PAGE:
Expansion set new challenges

The Minnesota Pollution Control Agency (MPCA) regulations created some unique problems for the Southern Minnesota Beet Sugar Co-operative in Renville, USA. An expansion project begun in 1998 increased the volume of wastewater produced from beet processing, outstripping the capacity of the on-site lagoons and spray irrigation system that the company had traditionally used for wastewater treatment and disposal.


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Beets and the resulting thick juice and molasses are processed in three distinct

periods during the year. The ‘Slice Campaign’ – when the beets are sliced, the

juice produced and the sugar granulated – lasts from September to March. Sugar

beets are approximately 75% water; the most wastewater is generated during this

six-month period. The ‘Juice Campaign’ from March to July, when the stored thick

juice from the beets is converted to sugar, requires less water. The July to

September ‘Molasses Campaign’ produces only a limited amount of wastewater.

Odour complaints

The expansion of the processing facility would require treatment of additional

quantities of wastewater. Expansion of the wastewater storage pond system was

explored and the option dismissed, since it did not address the odour concerns.

The Co-op turned to Applied Technologies, an engineering firm which specialises

in wastewater projects. Applied Technologies reviewed the plant requirements

and decided the solution should be designed to accommodate the varying amounts

and types of wastewater output.

Applied Technologies recommended a wastewater treatment system that would permit

continuous direct discharge of treated wastewater into a drainage ditch that

empties into the Minnesota River system. ‘For the plant to continue its expansion,

we needed a treatment plant that was efficient, flexible and cost effective,’

said John Kouba of Applied Technologies.

The wastewater from the beet washing process was to be piped to a flume clarifier.

Most of the clarified water would be returned to the processing facility for

washing beets.

Any excess wastewater that could not be reused in the plant, primarily in the

fall and winter, was to be briefly stored in a 124ft dia by 24ft high equalisation

tank. The wastewater would then be processed through an anaerobic reactor, then

two 38ft x 26ft high anoxic tanks, which were centered inside two 126ft x 26ft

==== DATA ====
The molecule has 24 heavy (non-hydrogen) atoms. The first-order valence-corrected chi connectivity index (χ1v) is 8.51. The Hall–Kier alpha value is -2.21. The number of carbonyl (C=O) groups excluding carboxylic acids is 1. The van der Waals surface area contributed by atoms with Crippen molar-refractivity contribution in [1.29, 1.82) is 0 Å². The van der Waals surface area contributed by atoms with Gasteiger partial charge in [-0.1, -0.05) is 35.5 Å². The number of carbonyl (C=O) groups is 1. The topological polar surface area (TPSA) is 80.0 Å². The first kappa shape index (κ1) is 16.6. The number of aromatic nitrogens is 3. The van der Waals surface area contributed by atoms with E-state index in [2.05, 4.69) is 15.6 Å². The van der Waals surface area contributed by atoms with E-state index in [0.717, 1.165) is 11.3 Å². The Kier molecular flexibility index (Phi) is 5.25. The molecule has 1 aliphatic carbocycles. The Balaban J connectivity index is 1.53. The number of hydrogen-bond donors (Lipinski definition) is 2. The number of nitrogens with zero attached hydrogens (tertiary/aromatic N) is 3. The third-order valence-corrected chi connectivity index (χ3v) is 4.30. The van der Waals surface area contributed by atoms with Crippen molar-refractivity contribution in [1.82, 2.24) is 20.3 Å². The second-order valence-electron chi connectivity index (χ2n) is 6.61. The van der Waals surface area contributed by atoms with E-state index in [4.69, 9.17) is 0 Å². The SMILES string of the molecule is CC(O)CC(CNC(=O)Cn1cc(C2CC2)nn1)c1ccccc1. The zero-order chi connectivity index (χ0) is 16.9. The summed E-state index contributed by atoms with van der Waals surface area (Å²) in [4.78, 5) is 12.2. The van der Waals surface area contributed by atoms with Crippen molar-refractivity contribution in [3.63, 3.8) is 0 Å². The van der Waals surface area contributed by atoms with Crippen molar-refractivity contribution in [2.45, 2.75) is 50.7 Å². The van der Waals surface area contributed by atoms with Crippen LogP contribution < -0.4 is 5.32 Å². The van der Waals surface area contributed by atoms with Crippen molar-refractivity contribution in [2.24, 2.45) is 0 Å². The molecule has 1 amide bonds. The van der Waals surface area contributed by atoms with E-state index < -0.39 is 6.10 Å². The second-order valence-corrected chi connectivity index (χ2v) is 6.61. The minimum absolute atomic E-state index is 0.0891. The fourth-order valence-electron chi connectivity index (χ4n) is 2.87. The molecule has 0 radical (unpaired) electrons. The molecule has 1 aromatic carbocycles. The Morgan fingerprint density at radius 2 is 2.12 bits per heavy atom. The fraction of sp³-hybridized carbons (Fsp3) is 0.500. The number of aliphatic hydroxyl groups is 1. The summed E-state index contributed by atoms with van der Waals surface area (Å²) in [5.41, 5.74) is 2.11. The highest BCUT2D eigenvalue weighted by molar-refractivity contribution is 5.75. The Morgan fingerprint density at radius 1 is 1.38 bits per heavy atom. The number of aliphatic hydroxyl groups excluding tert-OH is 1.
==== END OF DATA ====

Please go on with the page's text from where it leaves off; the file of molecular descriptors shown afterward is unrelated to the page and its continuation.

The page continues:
high aeration tanks. The activated sludge was sent to concrete clarification

tanks for settling.

After thickening, the settled sludge would go to a 124′ diameter by 24′ high

sludge storage tank. Here the sludge would be stored before land application.

Roof decks were specified for the equalisation and sludge storage tanks to control

odours.

Meanwhile, the mixed liquid from the aeration tanks flows to concrete secondary

clarifier tanks. The clarifier overflow goes to tertiary treatment sand filters

and then to post-aeration in an inground concrete tank to drainage discharge.

For up to four months of the year, treated wastewater is stored in a large pond

on site.

Once the project was approved, another set of challenges arose. The Minnesota

climate, with its short summer and unpredictable weather, made construction

of the new storage tank components uncertain. ‘We’d designed a system that would

solve the problem and produce “just in time” delivery for the plant,’

Kouba said. ‘Next we had to find a “just in time” construction solution.’

The critical new components were the equalisation and sludge storage tanks,

and the combination anoxic and aeration tanks.

‘The scheduling issues dictated the selection of factory-coated, bolted steel

tanks,’ said Kouba. ‘We knew from experience that bolted tanks could meet the

deadlines and that they would also cost less than concrete or welded tanks.’

Bolted tank solution

After all proposals were reviewed, Columbian Steel Tank Company (now Columbian

TecTank) was selected. Columbian had committed to having the bolted tanks shipped

to the site by truck, assembled and commissioned within the critical ten week

period. ‘It was a pretty standard arrangement for us,’ Mark Eklund, Columbia’s

sales engineer, said. ‘Weather has a lot less effect on bolted tank construction.

We knew that barring some highly unseasonable circumstances, we’d be able to

meet the deadline.’

The coating systems for steel tanks are often a critical consideration. The

interior and exterior coatings were selected for the application. Bolted tanks

are factory-coated in a controlled environment. The surface is prepared and

the coating system applied and baked in accordance with exact specifications.

The finished parts were shipped in protective pallets.

The aerobic portion of the wastewater treatment system began operation in February

2000. ”The results were immediate,’ said Glenn Augustine, Factory Manager of

Southern Minnesota Beet Sugar Co-operative. ‘Some of the toughest NPDES permit

limits in the State of Minnesota were met.’ Direct discharge began in March

2000. The new system enabled the company to increase its production capacity.

The water system is more efficient and SMBSC no longer receives complaints about

odours.


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